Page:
3. Check back up with yourself. 
At work, your boss may call you in to his office to see how you’re doing. At college, you check your grades every so often to see how you’re doing. Why not be your own boss and check your own grades for what you wanted to accomplish? When you’re piecing together the nuts and bolts of your resolution, schedule in a time to check your progress each month. Go in and put it on your calendar each month for the entire year. Not only will this give you a chance to see where you’re going wrong before you spin out of control, but it will make you feel like a loser for not keeping up with your plans.



4. Pick out resolutions you can track. 
When I was on a diet, I remember one of the biggest motivations to keep going was to see how far I had already come. To weigh myself and count those numbers against last week’s numbers got me pumped to do well the next week. The more specific you are in your plans (but not forgetting rule 2.), the more likely you will be to stick with them as you have successes. If you’re on a diet, weigh yourself every week. If you’re trying to read more, tally how many pages, chapters, or books you’ve gotten through. If you’re trying to quit smoking, count the days you’ve gone without a cigarette.

LoseIt weight loss tracking graph.




5. Under pressure: share your plans with others. 
Nelson Simpsons bully haha ha ha.Do you know what it sounds like when you fail to keep goals that you’ve set for yourself, yet haven’t shared with anyone? It’s the sound of a Big Mac with fries getting eaten, the slurp from when you’ve finished that super-sized soda, and your own shame. Still, you can get over that. What happens when you share your goals with others and ask them to hold you accountable? If they’re your friends, it’s going to be loud and annoying. As a safety net, make sure you share your personal plans with a couple close friends and tell them to give you a hard time if you don’t hold up your end of the bargain. If a couple of you are forming New Years resolutions plans, you may form a group to keep each other accountable. Call each other up and give each other a hard time. Call each other names. Use peer pressure to your advantage and let your friends give you hell.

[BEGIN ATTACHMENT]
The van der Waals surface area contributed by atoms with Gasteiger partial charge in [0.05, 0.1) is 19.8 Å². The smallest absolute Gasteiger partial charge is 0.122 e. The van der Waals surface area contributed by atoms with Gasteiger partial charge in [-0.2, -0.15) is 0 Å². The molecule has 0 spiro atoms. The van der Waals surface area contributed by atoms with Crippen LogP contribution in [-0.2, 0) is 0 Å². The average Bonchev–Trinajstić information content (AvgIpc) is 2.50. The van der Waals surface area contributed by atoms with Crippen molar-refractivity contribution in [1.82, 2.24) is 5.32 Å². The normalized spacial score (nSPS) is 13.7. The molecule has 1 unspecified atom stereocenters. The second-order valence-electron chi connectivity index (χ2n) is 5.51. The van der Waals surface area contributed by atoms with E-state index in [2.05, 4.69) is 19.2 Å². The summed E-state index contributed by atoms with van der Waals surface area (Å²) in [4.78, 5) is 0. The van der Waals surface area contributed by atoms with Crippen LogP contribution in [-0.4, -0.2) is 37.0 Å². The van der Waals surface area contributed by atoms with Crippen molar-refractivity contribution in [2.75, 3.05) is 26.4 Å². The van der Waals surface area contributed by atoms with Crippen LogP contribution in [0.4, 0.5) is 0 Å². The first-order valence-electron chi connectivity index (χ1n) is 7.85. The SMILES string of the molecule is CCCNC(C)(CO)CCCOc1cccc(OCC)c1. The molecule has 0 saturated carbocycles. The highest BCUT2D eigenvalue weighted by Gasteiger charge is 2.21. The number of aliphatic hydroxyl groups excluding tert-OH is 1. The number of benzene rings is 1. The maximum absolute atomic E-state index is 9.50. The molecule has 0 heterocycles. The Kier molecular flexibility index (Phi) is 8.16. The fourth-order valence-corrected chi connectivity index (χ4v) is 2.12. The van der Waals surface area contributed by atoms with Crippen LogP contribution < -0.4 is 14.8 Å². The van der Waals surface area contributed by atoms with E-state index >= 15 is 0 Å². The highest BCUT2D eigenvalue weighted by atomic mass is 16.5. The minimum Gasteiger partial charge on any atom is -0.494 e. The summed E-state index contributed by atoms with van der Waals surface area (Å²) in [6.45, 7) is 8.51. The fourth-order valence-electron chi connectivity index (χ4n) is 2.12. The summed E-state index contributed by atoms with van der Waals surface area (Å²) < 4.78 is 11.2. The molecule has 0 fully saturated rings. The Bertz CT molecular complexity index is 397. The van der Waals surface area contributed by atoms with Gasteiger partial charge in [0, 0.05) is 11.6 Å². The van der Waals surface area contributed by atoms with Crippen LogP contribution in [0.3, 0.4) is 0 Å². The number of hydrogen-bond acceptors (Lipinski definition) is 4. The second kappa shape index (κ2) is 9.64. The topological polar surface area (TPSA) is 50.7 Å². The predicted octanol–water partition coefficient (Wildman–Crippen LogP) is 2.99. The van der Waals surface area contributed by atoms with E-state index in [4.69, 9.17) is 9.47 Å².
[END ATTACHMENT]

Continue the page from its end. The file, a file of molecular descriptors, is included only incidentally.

Because I want
to live up to my own rule, here is my New Years plans.


1. I want to lose between 50 and 60 pounds and maintain good dietary and exercise habits. 
Loseit lose it application app.At once point at my current height, I weighed 170 pounds. Currently, I am at my all-time fattest at a whopping 230 pounds. If I have to run very much, I become winded and even just a few hours of activity beyond my usual day (going to the skate park, etc.) leaves me sore for days.
The how:
Though this seems pretty crazy, it’s not when you think that I only need to lose about 5 pounds a month. That’s 1.25 pounds a week and 0.2 pounds a day. That’s not that outrageous. I will be using the LoseIt smartphone application like I have in the past to monitor my caloric intake and amount of exercise. I’ll also make an effort to take part in exercises that I particularly enjoy such as skateboarding and cycling.

2. I want to study a chapter of Tanach every day or at least 7 chapter a week. 

Studying Torah.

This something that I’m not especially proud to share with the world, but my studies has declined in the past few months. I usually study entire books in a week if I’m trying to write a paper or come up with a response to a textual argument in a debate I’m having with someone, but when there’s no motive, my spiritual academics is lacking.